You ever feel yourself shutting down, just slowly receding from everything like when you shut down your computer and you watch the programs close one by one until the whole thing just becomes a black screen?
I’m trying hard as hell to hit cancel and load it all back up again and start whirring back to life but it’s hard.
I want to cocoon. I want to forget everything outside my house exists and just wrap myself in a blanket and sit on the couch staring into the abyss of the television for hours on end, then sleep until I can’t sleep anymore.
I’m fighting it but it’s hard. And I know that if it wasn’t for the Abilify I wouldn’t be fighting it at all, which frightens me. But that fright is what makes me push to get out of this phase.
I know it will end. I know it’s just a matter of time before I’m manic again, wanting to do all the things at once. But in the meantime, I’m slowly shutting down.
Depression is a bitch.
[I wrote this one year ago; repeated by request]
There’s a place. It’s a closet of sorts, the kind of closet that appears in fantastical children’s books, a closet that opens up to a world that can’t possibly exist in those confines. It seems to reach out forever, to have no end. It is made of darkness, mystery, fear and nothingness. You don’t know what you’re going to see when you open the closet doors. And it’s not always a choice to open them. Sometimes they open on their own volition.
The closet looks neat and organized on first glance. Things are arranged concisely, in some kind of order. It’s when you push past that order, when you move the carefully created stacks of things and look behind the aligned rows when you realize there is more than meets the eye. You think there will be a backing, a wall of sorts. The thought of the wall being there is what makes you feel safe. It’s what keeps everything from spilling out of the closet. The appearance of order and the illusion of finiteness is what keeps you grounded.
As much as I know what my meds do for me, there are some days I don’t want to take them. I don’t want to hear that alarm go off, I don’t want to make the practiced walk over to the cabinet, I don’t want to take out the two bottles, shake a pill out of one, a half pill out of the other. I don’t want to wash them down and wait. Wait to feel normal.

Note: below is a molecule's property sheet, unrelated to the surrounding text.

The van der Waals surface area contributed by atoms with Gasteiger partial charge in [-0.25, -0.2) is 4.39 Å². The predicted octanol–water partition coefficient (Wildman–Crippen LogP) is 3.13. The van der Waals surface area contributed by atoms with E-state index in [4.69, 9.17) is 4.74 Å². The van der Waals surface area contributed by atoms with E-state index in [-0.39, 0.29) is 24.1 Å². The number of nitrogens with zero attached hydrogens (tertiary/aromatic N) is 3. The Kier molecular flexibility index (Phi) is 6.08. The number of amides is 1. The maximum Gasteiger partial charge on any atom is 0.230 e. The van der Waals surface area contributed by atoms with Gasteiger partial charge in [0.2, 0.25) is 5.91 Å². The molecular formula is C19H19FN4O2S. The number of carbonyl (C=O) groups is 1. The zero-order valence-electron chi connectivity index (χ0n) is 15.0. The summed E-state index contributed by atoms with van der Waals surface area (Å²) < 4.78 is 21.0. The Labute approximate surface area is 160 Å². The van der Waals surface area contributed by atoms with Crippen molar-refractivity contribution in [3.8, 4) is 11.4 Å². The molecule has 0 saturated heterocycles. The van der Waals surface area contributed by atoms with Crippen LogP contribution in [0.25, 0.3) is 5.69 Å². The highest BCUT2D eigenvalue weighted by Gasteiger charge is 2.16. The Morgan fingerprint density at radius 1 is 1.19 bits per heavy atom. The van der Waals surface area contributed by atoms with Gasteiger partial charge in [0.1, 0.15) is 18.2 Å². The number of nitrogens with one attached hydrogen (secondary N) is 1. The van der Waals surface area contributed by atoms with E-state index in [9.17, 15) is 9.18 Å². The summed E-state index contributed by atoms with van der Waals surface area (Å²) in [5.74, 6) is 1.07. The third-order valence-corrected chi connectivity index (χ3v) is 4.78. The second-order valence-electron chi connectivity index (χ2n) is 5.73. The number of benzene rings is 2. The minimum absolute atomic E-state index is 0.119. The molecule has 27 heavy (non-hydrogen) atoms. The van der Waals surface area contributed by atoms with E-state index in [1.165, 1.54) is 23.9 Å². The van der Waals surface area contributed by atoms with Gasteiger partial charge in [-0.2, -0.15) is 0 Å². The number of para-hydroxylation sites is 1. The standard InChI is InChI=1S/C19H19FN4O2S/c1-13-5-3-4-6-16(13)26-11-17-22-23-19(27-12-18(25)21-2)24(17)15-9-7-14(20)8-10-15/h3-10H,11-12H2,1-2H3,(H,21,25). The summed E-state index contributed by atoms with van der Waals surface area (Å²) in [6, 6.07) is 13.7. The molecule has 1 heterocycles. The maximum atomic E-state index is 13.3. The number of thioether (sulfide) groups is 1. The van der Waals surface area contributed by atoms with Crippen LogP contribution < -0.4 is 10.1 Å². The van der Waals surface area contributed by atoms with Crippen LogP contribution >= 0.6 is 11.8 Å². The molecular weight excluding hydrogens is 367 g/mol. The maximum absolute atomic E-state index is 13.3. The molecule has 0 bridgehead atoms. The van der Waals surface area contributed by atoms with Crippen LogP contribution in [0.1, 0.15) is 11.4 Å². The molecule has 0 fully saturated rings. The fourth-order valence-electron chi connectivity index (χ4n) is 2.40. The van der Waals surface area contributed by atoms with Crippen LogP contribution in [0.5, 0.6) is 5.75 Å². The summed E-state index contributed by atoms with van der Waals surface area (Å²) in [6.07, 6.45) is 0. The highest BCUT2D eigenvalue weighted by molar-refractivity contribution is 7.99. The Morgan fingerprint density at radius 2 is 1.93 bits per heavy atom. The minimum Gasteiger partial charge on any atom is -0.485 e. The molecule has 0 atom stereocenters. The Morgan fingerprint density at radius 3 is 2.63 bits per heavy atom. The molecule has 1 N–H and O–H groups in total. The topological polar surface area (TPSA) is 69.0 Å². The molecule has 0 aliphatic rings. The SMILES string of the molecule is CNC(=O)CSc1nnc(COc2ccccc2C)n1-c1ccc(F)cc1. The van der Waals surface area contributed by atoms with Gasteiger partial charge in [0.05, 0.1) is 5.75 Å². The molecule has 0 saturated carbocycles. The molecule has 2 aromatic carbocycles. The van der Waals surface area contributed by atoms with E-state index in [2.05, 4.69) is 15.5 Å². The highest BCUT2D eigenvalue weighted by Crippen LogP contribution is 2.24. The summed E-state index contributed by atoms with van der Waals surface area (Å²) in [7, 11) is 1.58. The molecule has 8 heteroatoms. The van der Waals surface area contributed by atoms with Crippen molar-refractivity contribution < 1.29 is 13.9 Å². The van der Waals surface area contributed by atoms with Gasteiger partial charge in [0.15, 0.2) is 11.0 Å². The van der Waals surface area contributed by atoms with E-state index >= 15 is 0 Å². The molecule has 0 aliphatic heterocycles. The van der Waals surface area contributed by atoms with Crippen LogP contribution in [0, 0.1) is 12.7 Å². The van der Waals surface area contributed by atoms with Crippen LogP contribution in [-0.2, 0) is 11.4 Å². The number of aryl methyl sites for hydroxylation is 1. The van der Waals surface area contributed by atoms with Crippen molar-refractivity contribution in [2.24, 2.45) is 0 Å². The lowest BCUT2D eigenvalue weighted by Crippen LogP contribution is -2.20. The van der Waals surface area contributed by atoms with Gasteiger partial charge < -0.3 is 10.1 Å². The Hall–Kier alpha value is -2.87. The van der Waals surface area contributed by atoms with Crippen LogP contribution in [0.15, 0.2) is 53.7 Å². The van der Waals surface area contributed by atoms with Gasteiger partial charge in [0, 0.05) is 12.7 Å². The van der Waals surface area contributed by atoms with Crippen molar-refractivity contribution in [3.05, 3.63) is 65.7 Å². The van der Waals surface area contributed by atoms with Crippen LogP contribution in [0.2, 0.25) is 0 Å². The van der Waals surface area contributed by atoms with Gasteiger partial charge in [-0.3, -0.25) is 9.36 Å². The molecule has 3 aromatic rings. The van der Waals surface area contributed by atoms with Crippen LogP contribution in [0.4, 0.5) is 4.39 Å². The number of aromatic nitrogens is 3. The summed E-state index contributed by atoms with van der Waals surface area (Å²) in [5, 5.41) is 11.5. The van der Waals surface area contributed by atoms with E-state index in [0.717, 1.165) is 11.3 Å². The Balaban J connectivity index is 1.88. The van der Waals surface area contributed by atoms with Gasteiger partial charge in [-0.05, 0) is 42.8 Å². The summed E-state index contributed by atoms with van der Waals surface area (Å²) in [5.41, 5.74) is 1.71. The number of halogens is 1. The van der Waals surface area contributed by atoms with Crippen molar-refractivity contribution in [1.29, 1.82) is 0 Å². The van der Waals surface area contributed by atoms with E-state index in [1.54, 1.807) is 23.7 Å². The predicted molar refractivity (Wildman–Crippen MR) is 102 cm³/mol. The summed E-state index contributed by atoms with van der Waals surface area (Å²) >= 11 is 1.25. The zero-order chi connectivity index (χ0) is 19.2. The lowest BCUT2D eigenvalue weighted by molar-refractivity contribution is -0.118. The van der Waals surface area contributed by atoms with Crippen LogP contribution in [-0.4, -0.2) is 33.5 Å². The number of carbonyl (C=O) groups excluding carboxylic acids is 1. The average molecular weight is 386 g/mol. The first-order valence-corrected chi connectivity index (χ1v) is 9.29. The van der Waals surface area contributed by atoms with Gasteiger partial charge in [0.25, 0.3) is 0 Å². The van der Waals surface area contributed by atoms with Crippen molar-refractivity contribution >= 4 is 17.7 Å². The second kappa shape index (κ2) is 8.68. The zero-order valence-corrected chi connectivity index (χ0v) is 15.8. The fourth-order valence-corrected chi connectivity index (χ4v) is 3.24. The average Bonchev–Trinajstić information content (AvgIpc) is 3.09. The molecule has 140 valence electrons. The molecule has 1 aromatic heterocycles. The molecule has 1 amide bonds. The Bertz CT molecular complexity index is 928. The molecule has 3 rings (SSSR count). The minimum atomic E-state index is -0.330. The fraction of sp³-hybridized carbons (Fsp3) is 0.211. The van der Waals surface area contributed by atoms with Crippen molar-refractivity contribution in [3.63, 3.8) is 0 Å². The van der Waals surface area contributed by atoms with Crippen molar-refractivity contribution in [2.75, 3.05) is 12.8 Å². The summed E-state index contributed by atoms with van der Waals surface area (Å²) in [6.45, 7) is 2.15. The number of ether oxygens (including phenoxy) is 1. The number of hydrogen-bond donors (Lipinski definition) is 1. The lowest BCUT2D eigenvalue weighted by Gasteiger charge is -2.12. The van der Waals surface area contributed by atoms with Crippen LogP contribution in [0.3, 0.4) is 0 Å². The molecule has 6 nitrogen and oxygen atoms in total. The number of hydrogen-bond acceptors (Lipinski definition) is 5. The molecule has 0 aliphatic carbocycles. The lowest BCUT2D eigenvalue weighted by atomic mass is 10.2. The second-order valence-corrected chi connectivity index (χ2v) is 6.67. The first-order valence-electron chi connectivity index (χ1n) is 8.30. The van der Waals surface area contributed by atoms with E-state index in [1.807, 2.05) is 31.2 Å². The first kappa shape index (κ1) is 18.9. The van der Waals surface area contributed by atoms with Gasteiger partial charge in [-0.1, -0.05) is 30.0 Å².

I want to burn the prescriptions and empty the bottles down the drain because I don’t want it to have to be like this. What’s it like to not have to take some kind of medication to keep yourself from crying, sleeping, overreacting, becoming manic, being anxious, acting paranoid, feeling like the world is going to close in on you? What’s it like to not have to swallow pills in order to regulate your moods? What is it like?
I find the whole process exhausting. I hate thinking about it because when I think about it, I get overwhelmed at the concept of having to take these pills every single day for the rest of my life to just feel like a well functioning human being.
I’m grateful for what modern medication offers me. I’m grateful that my brain chemistry can be altered to the extent that I feel like a “normal” human being, that I can function and think clearly and be productive and happy. I am thankful there is this much. Every day I am thankful I have found a way to participate fully in the human race.
But some days it frustrates and saddens me that I can’t do it on my own. I feel flawed. I am flawed. I am reminded of that at 7:00 every morning.
Some days I eagerly swallow those pills, grateful for their company on my journey.
But some days I resent them.
The things that give me relief also give me pause.
I hate for this to become a medication journal, but I’m sure it’s just temporary. I’m hoping what I’m experiencing becomes my “normal” and I’ll stop being amazed by what I’m feeling. Or not feeling.
I’ve been through other medications. It was obvious they were not working or, in some cases, making things worse. That’s why I was just happy to pop a Xanax and not take anything else. Because I could handle this, right? This is who I am and I can deal with it.
No. No I could not deal with being bipolar. I could not deal with the manic phases. I could not deal with the low phases. I could not deal with hating myself for the way I was and the way I was making people around me feel. So I had to put aside my fear of bipolar/depression meds and tell myself that while past meds made me crazier, I had to give something else a chance or run the risk of getting worse, mentally.
It still amazes me when I look at this tiny pill I take every day that something so small can contain the ingredients needed to give someone like me a clear head and a strong mind. I don’t understand chemistry. Not chemistry of the brain, not chemistry of modern medicine. Then again if I could, back in the 70s, grasp the concept that a tiny microdot of mescaline could change my brain chemistry I should be able to undertand this. And yes, I have wondered if the drugs did something permanent to my brain. But then I remember most of my childhood was spent in a state of mild depression. I think my drug use was a reaction to my depression and anxiety rather than a cause of it.